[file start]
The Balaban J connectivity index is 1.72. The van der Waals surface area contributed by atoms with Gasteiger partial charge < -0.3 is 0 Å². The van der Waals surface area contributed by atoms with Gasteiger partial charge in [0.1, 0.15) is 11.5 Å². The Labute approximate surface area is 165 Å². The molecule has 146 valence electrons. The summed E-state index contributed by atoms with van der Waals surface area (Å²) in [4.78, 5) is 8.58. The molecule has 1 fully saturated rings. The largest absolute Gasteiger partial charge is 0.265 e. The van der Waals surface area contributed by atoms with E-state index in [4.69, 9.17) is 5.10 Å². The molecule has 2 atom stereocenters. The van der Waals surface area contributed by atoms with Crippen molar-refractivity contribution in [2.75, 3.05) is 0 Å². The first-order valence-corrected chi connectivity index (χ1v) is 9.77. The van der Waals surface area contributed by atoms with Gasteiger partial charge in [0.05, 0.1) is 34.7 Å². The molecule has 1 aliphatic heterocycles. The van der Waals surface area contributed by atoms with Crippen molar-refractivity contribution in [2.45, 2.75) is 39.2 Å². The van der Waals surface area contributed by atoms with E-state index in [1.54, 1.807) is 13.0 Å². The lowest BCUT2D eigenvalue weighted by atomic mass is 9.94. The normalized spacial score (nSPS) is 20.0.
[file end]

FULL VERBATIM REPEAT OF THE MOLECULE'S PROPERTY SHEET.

The Balaban J connectivity index is 1.72. The van der Waals surface area contributed by atoms with Gasteiger partial charge < -0.3 is 0 Å². The van der Waals surface area contributed by atoms with Gasteiger partial charge in [0.1, 0.15) is 11.5 Å². The Labute approximate surface area is 165 Å². The molecule has 146 valence electrons. The summed E-state index contributed by atoms with van der Waals surface area (Å²) in [4.78, 5) is 8.58. The molecule has 1 fully saturated rings. The largest absolute Gasteiger partial charge is 0.265 e. The van der Waals surface area contributed by atoms with E-state index in [4.69, 9.17) is 5.10 Å². The molecule has 2 atom stereocenters. The van der Waals surface area contributed by atoms with Crippen molar-refractivity contribution in [2.75, 3.05) is 0 Å². The first-order valence-corrected chi connectivity index (χ1v) is 9.77. The van der Waals surface area contributed by atoms with Gasteiger partial charge in [0.05, 0.1) is 34.7 Å². The molecule has 1 aliphatic heterocycles. The van der Waals surface area contributed by atoms with Crippen molar-refractivity contribution in [2.45, 2.75) is 39.2 Å². The van der Waals surface area contributed by atoms with E-state index in [1.54, 1.807) is 13.0 Å². The lowest BCUT2D eigenvalue weighted by atomic mass is 9.94. The normalized spacial score (nSPS) is 20.0.